A visit to any major art gallery quickly reveals that portrayal of the nude figure goes back a long way. Indeed simplified drawings of unclothed people have been found in prehistoric art dating back millennia. However attitudes have changed substantially over the centuries. The early Christian world regarded depictions of the naked form as sinful and used drapery to conceal its natural shape. Ancient Greek artists were more enlightened and preferred to emphasize the lines of the body. They developed an idealized concept of beauty based upon physical measurement and classic proportions, and reconciled the sensuousness of the athletic male nude with rational order.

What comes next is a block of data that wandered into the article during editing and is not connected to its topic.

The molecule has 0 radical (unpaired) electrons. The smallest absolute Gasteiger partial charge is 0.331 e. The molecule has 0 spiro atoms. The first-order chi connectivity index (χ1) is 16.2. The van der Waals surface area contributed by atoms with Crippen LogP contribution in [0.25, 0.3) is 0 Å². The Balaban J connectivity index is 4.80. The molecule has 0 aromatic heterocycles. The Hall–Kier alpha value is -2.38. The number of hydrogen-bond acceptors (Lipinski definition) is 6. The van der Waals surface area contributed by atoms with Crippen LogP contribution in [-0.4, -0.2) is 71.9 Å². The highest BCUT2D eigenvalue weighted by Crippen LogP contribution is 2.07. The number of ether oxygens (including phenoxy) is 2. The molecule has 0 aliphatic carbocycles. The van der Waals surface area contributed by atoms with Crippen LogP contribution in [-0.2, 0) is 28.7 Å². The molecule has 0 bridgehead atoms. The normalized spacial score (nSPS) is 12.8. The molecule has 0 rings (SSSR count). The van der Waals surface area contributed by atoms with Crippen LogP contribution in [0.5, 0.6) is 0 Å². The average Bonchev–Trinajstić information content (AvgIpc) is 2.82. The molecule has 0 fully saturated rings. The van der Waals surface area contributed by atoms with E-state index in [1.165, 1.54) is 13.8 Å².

Since the Renaissance the nude has become well established as a form of artistic expression, but also inextricably linked with morality and the upholding of standards. Modern times have seen art students drawing from life models as an objective exercise in the study of shape, form and tonal gradation. Today, nudity surrounds us – on newsstands, in cinemas, and on television and the stage.